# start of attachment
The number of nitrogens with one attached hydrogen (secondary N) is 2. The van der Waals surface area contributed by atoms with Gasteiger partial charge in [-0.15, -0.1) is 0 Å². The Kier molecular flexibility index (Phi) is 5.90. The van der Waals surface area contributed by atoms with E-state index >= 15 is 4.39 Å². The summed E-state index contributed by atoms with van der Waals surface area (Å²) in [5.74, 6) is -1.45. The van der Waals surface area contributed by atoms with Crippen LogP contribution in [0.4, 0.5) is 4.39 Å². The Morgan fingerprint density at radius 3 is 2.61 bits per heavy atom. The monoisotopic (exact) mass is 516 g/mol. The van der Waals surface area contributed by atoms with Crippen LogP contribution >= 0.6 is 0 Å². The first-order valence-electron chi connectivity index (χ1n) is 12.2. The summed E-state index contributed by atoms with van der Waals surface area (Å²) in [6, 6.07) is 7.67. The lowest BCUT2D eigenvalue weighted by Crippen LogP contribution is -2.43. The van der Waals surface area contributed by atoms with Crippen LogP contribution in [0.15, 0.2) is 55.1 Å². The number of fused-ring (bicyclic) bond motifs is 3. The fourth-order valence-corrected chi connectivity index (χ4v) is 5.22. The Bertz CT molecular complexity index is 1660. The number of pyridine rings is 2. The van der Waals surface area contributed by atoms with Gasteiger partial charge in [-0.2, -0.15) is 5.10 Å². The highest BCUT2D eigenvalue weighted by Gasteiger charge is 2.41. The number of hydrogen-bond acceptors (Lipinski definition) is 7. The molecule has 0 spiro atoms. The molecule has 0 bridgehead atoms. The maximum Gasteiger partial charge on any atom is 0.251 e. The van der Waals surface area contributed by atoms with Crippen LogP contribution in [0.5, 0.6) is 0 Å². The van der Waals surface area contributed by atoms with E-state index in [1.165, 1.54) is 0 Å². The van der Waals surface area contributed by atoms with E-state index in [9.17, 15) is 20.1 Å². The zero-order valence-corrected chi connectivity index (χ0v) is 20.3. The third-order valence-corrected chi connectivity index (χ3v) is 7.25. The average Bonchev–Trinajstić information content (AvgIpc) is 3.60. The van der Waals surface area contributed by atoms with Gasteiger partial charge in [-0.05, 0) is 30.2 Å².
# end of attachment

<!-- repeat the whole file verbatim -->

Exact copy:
The number of nitrogens with one attached hydrogen (secondary N) is 2. The van der Waals surface area contributed by atoms with Gasteiger partial charge in [-0.15, -0.1) is 0 Å². The Kier molecular flexibility index (Phi) is 5.90. The van der Waals surface area contributed by atoms with E-state index >= 15 is 4.39 Å². The summed E-state index contributed by atoms with van der Waals surface area (Å²) in [5.74, 6) is -1.45. The van der Waals surface area contributed by atoms with Crippen LogP contribution in [0.4, 0.5) is 4.39 Å². The Morgan fingerprint density at radius 3 is 2.61 bits per heavy atom. The monoisotopic (exact) mass is 516 g/mol. The van der Waals surface area contributed by atoms with Crippen LogP contribution >= 0.6 is 0 Å². The first-order valence-electron chi connectivity index (χ1n) is 12.2. The summed E-state index contributed by atoms with van der Waals surface area (Å²) in [6, 6.07) is 7.67. The lowest BCUT2D eigenvalue weighted by Crippen LogP contribution is -2.43. The van der Waals surface area contributed by atoms with Crippen LogP contribution in [0.15, 0.2) is 55.1 Å². The number of fused-ring (bicyclic) bond motifs is 3. The fourth-order valence-corrected chi connectivity index (χ4v) is 5.22. The Bertz CT molecular complexity index is 1660. The number of pyridine rings is 2. The van der Waals surface area contributed by atoms with Gasteiger partial charge in [-0.2, -0.15) is 5.10 Å². The highest BCUT2D eigenvalue weighted by Gasteiger charge is 2.41. The number of hydrogen-bond acceptors (Lipinski definition) is 7. The molecule has 0 spiro atoms. The molecule has 0 bridgehead atoms. The maximum Gasteiger partial charge on any atom is 0.251 e. The van der Waals surface area contributed by atoms with Crippen LogP contribution in [0.5, 0.6) is 0 Å². The van der Waals surface area contributed by atoms with E-state index in [1.165, 1.54) is 0 Å². The van der Waals surface area contributed by atoms with E-state index in [9.17, 15) is 20.1 Å². The zero-order valence-corrected chi connectivity index (χ0v) is 20.3. The third-order valence-corrected chi connectivity index (χ3v) is 7.25. The average Bonchev–Trinajstić information content (AvgIpc) is 3.60. The van der Waals surface area contributed by atoms with Gasteiger partial charge in [-0.05, 0) is 30.2 Å².